Thursday, December 23, 2010

Proud To Be a Banker

I sent this article to the American Banker's Association "Proud To Be A Banker" program today because I mean it.

I think Monroe Bank & Trust located in Monroe, Michigan is one of the nation’s finest examples of what banking – and, for that matter, corporate citizenship in general – should be. I’m proud to be part of this organization because of the people who work here – from the tellers on the front lines to the executive management team to the custodial staff – because they give real meaning to the concept of “community” - 365 days a year!

Over 80% of MBT’s 350 employees are members of our employee volunteer program called ENLIST (Employees Now Linked in Service Together). Started in 1984, MBT’s ENLIST members donate personal time to churches, schools, non-profits and other community based organizations, providing help with projects that range from serving dinners for senior citizens to managing fundraising events such as auctions.

The results of the ENLIST program are truly impressive. Statistics include the following:
· ENLIST volunteers serve 365 days each and every year
· Over 200 organizations are supported each year
· Since 1984, 154,177 man hours have been donated
· That’s an average of 5,930 man hours annually
· In 2005, ENLIST reached 100,000 man hours
· In May, 2010, ENLIST reached 150,000 man hours
· In the past 5 years, ENLIST averaged 10,000 man hours annually
· ENLIST currently has 296 members out of 350 employees (84.5%)
· Since 2002, ENLIST has also led a yearlong, bank-wide fundraiser to benefit a charitable organization selected by the ENLIST Board of Directors. $61,163 has been awarded to date (above and beyond volunteer hours, corporate contributions and sponsorships).
· In 2010 to date, 1 ENLIST member has personally accumulated 398 volunteer hours – or 16 awards - with a few days to go.

These community bankers are dedicated to helping people on very personal levels every single day of every single year. I don’t know of any company that has a track record of giving that comes anywhere near this!

So I’m proud to be a banker because of the caliber, integrity and kindness of the people I am privileged to work with every day.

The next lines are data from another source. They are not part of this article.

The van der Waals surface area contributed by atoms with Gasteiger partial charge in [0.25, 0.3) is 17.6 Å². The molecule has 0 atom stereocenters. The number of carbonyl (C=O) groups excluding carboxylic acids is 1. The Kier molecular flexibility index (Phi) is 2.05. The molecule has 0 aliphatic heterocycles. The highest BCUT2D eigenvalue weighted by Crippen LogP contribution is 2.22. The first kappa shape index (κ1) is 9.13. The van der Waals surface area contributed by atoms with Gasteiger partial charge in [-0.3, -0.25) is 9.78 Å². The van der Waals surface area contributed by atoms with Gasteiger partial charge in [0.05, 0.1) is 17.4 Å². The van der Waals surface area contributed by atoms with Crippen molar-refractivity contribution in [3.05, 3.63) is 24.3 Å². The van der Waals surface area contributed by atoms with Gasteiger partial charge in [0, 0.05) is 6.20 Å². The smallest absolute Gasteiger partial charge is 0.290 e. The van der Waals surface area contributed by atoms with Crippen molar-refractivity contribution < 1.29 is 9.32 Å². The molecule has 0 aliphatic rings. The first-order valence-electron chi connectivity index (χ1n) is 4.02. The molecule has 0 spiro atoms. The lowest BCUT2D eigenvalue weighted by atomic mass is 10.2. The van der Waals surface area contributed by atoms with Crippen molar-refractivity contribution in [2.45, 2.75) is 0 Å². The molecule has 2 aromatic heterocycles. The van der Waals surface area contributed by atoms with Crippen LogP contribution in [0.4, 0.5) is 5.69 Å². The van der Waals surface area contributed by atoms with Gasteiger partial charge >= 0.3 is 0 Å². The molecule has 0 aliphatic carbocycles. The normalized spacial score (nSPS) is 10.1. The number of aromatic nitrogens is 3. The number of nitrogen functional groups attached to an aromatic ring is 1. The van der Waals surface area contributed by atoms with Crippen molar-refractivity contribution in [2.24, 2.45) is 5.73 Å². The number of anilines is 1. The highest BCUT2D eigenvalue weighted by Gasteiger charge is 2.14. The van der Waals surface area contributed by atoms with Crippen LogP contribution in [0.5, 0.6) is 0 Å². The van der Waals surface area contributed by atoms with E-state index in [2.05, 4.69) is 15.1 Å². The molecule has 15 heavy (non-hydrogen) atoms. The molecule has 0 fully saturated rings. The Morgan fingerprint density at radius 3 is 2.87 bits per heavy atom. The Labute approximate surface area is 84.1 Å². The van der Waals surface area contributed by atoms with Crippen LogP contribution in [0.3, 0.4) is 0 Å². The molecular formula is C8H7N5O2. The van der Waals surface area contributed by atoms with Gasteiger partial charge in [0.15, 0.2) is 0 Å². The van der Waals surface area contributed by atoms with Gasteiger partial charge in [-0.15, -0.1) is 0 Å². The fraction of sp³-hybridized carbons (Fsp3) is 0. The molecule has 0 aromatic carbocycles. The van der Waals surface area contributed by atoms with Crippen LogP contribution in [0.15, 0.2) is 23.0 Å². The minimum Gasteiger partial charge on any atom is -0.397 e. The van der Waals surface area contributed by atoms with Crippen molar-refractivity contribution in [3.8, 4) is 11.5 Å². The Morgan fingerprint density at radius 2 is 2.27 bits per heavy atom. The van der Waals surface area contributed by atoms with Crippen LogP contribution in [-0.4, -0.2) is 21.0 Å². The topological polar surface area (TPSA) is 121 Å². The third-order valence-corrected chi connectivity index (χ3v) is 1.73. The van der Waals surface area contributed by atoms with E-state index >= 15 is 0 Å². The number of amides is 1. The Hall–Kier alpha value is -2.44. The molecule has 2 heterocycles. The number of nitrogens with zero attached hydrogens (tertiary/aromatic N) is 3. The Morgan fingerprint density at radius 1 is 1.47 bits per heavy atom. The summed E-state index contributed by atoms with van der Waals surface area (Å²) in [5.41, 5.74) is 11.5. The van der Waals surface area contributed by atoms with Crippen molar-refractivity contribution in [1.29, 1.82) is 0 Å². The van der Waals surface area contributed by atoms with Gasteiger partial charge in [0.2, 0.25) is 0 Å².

Mary Jane Town
Senior Vice President, Director of Marketing

Thursday, December 2, 2010

Managing Your Money in Good Times and Bad: Tips on Putting Your Dollars to Work...for You!

From the FDIC's Special Edition of Consumer News

While it's important to pay your bills, it's also wise to "pay yourself" — to contribute to your savings accounts, even in uncertain times when you may be strapped for cash.

"During tough financial times, you may believe you cannot pay your bills and continue to put money into savings," said Sandra L. Thompson, Director of the FDIC's Division of Supervision and Consumer Protection. "However, we encourage you to follow a few simple money-management tips that can help you cut your expenses and put money aside for savings."

First, start by following our suggestions on Good Ways to Get Started Cutting Back for trimming your spending. Doing so, you should have more money available to set aside for other needs.

Beyond that, here are ways to start saving more.

Have an emergency savings account.
This is an account you can tap if you lose your job or have major, unforeseen expenses. "Emergency savings will help ensure that you don't have to borrow from your retirement nest egg or take out additional loans that would push you into debt," said Luke W. Reynolds, Chief of the FDIC's Community Affairs Outreach Section.

A general rule of thumb is to have enough money in this "rainy day" fund equal to at least two months of living expenses. If your employment outlook is especially uncertain, consider setting aside enough to cover six or more months of anticipated expenses.

Also, keep your emergency savings in an account that will be fairly liquid — such as a bank savings account, money market account or a short-term certificate of deposit (CD) — so you can withdraw the money relatively quickly, if necessary. "You should probably also keep your emergency money in a deposit account, where your funds are protected by federal deposit insurance, as opposed to stocks or stock or bond mutual funds that can lose value in a volatile market," said Mary Bass, an FDIC Senior Community Affairs Specialist.

Try to save money for long-term goals, such as your retirement.
If your employer matches a portion of your payroll contributions to a tax-advantaged retirement savings plan, "not participating means you are passing up free money and perhaps losing out on a valuable tax break," added Reynolds.

Pay yourself first.
That means each month, before you're tempted to spend money, commit to putting a good bit of it into a savings account. You can write out a check to be deposited into your savings account, but it's much easier to arrange with your bank to automatically transfer a certain amount from your paycheck or your checking account into savings. And as you pay your bills, your mortgage and other obligations, take satisfaction in knowing that some of your hard-earned dollars are already saved...for you!

Start small.
"By consistently saving small amounts, even $25 out of every paycheck, your savings account will grow and you will be motivated to try to save more," said Reynolds. "Even that spare change you put once a month into a bank savings account can add up faster than you think."

Save, don't spend, a financial "windfall."
If you receive a large sum — perhaps from an inheritance, an insurance payment, a tax refund or a bonus at work — deposit that money into a savings or investment account before you're tempted to spend it.

At Monroe Bank & Trust, we think that's sound advice!